What it Means to Play Like a Girl

Girls playing Soccer

You know about my advocacy of Girl Power.

My card-carrying membership in the Male Feminist Society.

The fact I love my girls three, and all they do, girly or not.

Some of that hits the surface only. It’s easy to be the advocate or card-carrier or love my girls. But to really immerse myself in this life of girl-rearin’, I have to kind of roll around in it and live in it.

I’m not about to reveal that I’ve been using their lip gloss, swooning over One Direction videos with them, or ordering my chicken nuggets with ketchup. But to raise girls, It helps to understand girls. (Like when Josh Hamilton’s character in “Outsourced” struggled to effectively manage a call center in India until he stopped to understand India, rather than run it as an American office. Recommended Netflix viewing, by the way.)

It’s not a new concept, after all. As a sports writer, I always appreciated the female rendition of games, and their contrast to what the sport looks like when my gender tips it off/tees it up/kicks it off:

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Women’s basketball: Played beneath the rim, yes, but with greater patience, commitment to passing and fundamentals;

Men’s basketball: Played above the rim, with score-in-droves urgency, with commitment to flair and showmanship.

Women’s golf: Predicated on the safer lies, the smarter approach, the reliance on a strong short game;

Men’s golf: Predicated on a belief that with a titanium driver, personal trainer and dry-wick polo shirt, we can drive a golf ball right *through* any quarter-mile thick grove of trees and *over* any major body of water hazard that dares stand in the way of us and a double-eagle.

Women’s soccer: Played with smarter defensive tactics, not just rough play, and with winning the ball at a premium;

Men’s soccer: Played with more of a prison hierarchy of defensive tactics, with punishing your opponent near your goal at the premium.

Want to know why the male cardinal is red, why the male mallard has a shiny, green head, or why those little green lizards puff out their throats whenever there’s a predator, male rival, or semi-attentive female around?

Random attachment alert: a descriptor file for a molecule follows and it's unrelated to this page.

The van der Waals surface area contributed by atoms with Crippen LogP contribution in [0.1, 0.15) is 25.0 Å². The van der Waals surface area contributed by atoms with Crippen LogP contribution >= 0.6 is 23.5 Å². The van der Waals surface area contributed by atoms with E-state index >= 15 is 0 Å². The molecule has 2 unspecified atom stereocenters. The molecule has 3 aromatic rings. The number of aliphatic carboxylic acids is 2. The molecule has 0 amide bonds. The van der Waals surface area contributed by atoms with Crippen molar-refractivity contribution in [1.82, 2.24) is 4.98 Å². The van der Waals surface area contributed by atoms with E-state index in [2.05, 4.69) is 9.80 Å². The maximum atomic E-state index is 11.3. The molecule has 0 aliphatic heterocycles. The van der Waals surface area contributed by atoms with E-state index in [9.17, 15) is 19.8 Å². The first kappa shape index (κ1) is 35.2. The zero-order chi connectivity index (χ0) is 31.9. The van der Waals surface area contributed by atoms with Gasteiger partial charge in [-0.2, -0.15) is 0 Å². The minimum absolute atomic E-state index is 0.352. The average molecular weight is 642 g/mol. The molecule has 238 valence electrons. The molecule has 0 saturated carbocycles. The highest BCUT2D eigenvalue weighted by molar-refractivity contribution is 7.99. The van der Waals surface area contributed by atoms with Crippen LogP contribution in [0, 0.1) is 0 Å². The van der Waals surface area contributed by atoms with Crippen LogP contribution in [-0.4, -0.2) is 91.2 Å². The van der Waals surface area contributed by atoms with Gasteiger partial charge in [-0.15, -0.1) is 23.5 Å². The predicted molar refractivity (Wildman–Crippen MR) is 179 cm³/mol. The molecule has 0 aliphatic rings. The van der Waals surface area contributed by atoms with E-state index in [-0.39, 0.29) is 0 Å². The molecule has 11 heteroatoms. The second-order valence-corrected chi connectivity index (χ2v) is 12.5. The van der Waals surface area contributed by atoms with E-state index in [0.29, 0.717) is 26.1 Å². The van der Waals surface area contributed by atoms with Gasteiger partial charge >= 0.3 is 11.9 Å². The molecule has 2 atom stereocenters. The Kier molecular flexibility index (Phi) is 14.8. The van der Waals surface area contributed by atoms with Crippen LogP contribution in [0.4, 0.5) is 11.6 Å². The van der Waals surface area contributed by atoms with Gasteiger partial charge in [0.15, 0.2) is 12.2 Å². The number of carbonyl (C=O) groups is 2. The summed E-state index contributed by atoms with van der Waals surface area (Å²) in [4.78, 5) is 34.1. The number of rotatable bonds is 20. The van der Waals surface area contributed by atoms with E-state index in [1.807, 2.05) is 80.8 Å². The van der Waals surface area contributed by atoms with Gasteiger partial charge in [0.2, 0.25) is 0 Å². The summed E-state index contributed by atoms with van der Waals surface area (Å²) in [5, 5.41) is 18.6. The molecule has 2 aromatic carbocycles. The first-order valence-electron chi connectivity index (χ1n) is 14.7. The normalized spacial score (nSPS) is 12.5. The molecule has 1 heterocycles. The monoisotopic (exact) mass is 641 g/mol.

Want to know why we men have to buy a bigger grill, an automobile with more horsepower, a drill set with more drill bits?

Why we can’t stand to order lunch without supersizing?

We feel we have to go big, or go home, as it’s been said.

Sports icon

And it’s precisely why, when we play sports, we try to kill it.

Mash it.

Crash it.

Wind up in a SportsCenter highlight.

I’m as guilty as the next.

I couldn’t understand why my throw in Wii bowling would curve so severely, and wind up toppling three pins despite the thunder I brought with the hardest fling of the controller I could muster.

Grr! That should be a strike!! I remembered days of my youth bowling for real, with materials, not computers, when my friend Nathan’s goal wasn’t a strike or a turkey or a 300 game – he simply wanted to break a pin. Just one. Break it because he’d thrown the heaviest ball he could muster as hard as he could.

Now that’s a story.

Anyway, Marie set me straight and bled a little of that caveman mentality out of me.

“You don’t have to swing so hard, dad,” she pointed out, then demonstrated a more effective – dare I say feminine – throw, which wound up with her on her toes, Wii controller pointed heavenward. (No, I didn’t add that flair).

I did take some mustard off, though.

3d,alleys,bowling balls,Fotolia,games,knocked down,lanes,pins,rows,spares,sports,strikesAnd bowled a strike.

This lesson played itself out on the disc golf course, too, where I’d unconsciously squinted my eyes and put my entire being into a tee shot, somehow believing I’d actually slice *through* any trees in the way, and my disc would land safely inside the basket on the other side. If only I threw it as hard as I possibly could without producing a hernia, hemorrhoid or aneurysm.

I began tossing to spots. Throwing with my arms and shoulders and pivoting my waste, instead of taking a running start like a javelin thrower on Benadryl.

My game improved immensely. I even began bagging long putts, and nearly nabbing unreasonably long shots, from 60-plus yards. Trees everywhere celebrated their safety in silence.

Again, a little mustard saved.

A little less puffing out of the red throat bubble.

An understanding that you can look the girl at the counter in the eye at Five Guys Burgers and Fries and say, “I’ll have a “little bacon cheeseburger,” and not believe you’re simultaneously forfeiting your man card, but that it says volumes about your reasonability; that it doesn’t mean you’d never make it through a round of ancient gladiator action, and  that you’re still a prince, or a badass, or whatever it is you aspire to be.